In this episode, I’ll discuss whether psychotropic medications other than benzodiazepines enhance respiratory depression from opioids.
Benzodiazepines are known to increase the risk of respiratory depression in patients who are taking opioids, and the FDA mandates a boxed warning to this effect in the prescribing information for both opioids and benzodiazepines. The FDA has started to study whether other psychotropic medications might have similar interactions with opioids, and they have published results of a preliminary study in healthy patients in JAMA.
Since the mechanism of respiratory depression with opioids is suppression of the normal ventilatory response to hypercapnia, the authors sought to evaluate whether combining paroxetine or quetiapine with oxycodone, compared with oxycodone alone, decreases the ventilatory response to hypercapnia. The study was a randomized, double-blind, crossover clinical trial of 25 healthy patients. The median age of the study participants was 35.
Patients were given oxycodone 10 mg on day 1 and 5 and then randomized to receive paroxetine 40 mg daily, quetiapine twice daily (with increasing daily doses from 100 mg to 400 mg), or placebo.
To evaluate the effects on ventilatory response to hypercapnia the investigators used a rebreathing methodology to assess ventilation at end-tidal carbon dioxide of 55 mm Hg, which was considered hypercapnic ventilation.
While quetiapine appeared to have no effect on the ventilatory response to hypercapnia, paroxetine significantly decreased hypercapnic ventilation on day 1 and day 5 when combined with oxycodone.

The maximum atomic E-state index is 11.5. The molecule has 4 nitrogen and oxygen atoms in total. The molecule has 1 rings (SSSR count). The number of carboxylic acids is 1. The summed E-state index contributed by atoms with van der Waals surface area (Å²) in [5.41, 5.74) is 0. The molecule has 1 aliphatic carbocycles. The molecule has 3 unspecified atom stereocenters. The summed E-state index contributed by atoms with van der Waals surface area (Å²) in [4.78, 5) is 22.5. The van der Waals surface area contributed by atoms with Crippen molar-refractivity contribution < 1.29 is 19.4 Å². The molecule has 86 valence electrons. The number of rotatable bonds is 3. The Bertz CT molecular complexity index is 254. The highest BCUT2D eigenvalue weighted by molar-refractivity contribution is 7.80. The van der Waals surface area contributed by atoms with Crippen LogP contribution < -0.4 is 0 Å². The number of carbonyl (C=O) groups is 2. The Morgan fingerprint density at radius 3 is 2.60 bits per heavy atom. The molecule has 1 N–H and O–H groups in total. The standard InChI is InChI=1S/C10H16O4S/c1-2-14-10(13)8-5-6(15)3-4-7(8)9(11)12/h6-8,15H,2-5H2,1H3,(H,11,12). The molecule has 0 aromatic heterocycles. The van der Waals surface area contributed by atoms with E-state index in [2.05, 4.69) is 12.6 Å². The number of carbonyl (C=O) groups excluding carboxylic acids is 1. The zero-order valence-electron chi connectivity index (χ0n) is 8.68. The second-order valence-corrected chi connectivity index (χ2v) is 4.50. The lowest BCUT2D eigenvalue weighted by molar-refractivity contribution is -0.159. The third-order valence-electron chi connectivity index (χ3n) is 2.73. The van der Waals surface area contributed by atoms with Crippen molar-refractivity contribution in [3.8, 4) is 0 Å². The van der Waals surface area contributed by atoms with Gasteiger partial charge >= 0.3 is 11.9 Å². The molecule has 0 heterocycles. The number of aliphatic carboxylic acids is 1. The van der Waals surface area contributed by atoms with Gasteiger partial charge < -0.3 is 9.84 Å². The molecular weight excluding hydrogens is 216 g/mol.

The authors concluded:
In this preliminary study involving healthy participants, paroxetine combined with oxycodone, compared with oxycodone alone, significantly decreased the ventilatory response to hypercapnia on days 1 and 5, whereas quetiapine combined with oxycodone did not cause such an effect. Additional investigation is needed to characterize the effects after longer-term treatment and to determine the clinical relevance of these findings.
This study alone will likely not lead to new FDA boxed warnings on respiratory depression with paroxetine and opioids given the small size, healthy patient population, and preliminary nature of the investigation. However the FDA is likely to devote resources to exploring this potential interaction further given the potential significance of identifying new risks to respiratory depression with psychoactive medications combined with opioids.
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